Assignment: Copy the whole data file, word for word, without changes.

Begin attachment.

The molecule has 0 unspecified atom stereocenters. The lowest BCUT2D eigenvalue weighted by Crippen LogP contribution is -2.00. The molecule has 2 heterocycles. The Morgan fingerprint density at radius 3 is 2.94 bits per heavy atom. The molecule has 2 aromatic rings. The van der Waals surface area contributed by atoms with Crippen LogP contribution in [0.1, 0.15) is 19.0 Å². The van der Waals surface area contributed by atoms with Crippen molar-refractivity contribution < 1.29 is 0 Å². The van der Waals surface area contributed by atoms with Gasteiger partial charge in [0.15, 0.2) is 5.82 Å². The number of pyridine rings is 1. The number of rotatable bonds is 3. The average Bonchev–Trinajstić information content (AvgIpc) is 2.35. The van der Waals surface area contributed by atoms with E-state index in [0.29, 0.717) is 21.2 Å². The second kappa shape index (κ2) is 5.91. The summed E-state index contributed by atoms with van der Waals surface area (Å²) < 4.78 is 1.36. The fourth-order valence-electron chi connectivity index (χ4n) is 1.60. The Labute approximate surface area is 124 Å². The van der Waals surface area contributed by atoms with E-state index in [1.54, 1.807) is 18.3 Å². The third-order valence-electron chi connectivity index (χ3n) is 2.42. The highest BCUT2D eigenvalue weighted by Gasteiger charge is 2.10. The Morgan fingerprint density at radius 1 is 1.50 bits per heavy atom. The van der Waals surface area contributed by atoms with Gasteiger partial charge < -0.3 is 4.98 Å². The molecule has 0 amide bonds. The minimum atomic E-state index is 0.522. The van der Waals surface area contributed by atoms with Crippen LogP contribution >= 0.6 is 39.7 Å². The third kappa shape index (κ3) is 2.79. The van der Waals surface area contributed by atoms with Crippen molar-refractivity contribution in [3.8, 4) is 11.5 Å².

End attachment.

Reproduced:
The molecule has 0 unspecified atom stereocenters. The lowest BCUT2D eigenvalue weighted by Crippen LogP contribution is -2.00. The molecule has 2 heterocycles. The Morgan fingerprint density at radius 3 is 2.94 bits per heavy atom. The molecule has 2 aromatic rings. The van der Waals surface area contributed by atoms with Crippen LogP contribution in [0.1, 0.15) is 19.0 Å². The van der Waals surface area contributed by atoms with Crippen molar-refractivity contribution < 1.29 is 0 Å². The van der Waals surface area contributed by atoms with Gasteiger partial charge in [0.15, 0.2) is 5.82 Å². The number of pyridine rings is 1. The number of rotatable bonds is 3. The average Bonchev–Trinajstić information content (AvgIpc) is 2.35. The van der Waals surface area contributed by atoms with E-state index in [0.29, 0.717) is 21.2 Å². The second kappa shape index (κ2) is 5.91. The summed E-state index contributed by atoms with van der Waals surface area (Å²) < 4.78 is 1.36. The fourth-order valence-electron chi connectivity index (χ4n) is 1.60. The Labute approximate surface area is 124 Å². The van der Waals surface area contributed by atoms with E-state index in [1.54, 1.807) is 18.3 Å². The third-order valence-electron chi connectivity index (χ3n) is 2.42. The highest BCUT2D eigenvalue weighted by Gasteiger charge is 2.10. The Morgan fingerprint density at radius 1 is 1.50 bits per heavy atom. The van der Waals surface area contributed by atoms with Gasteiger partial charge < -0.3 is 4.98 Å². The molecule has 0 amide bonds. The minimum atomic E-state index is 0.522. The van der Waals surface area contributed by atoms with Crippen LogP contribution >= 0.6 is 39.7 Å². The third kappa shape index (κ3) is 2.79. The van der Waals surface area contributed by atoms with Crippen molar-refractivity contribution in [3.8, 4) is 11.5 Å².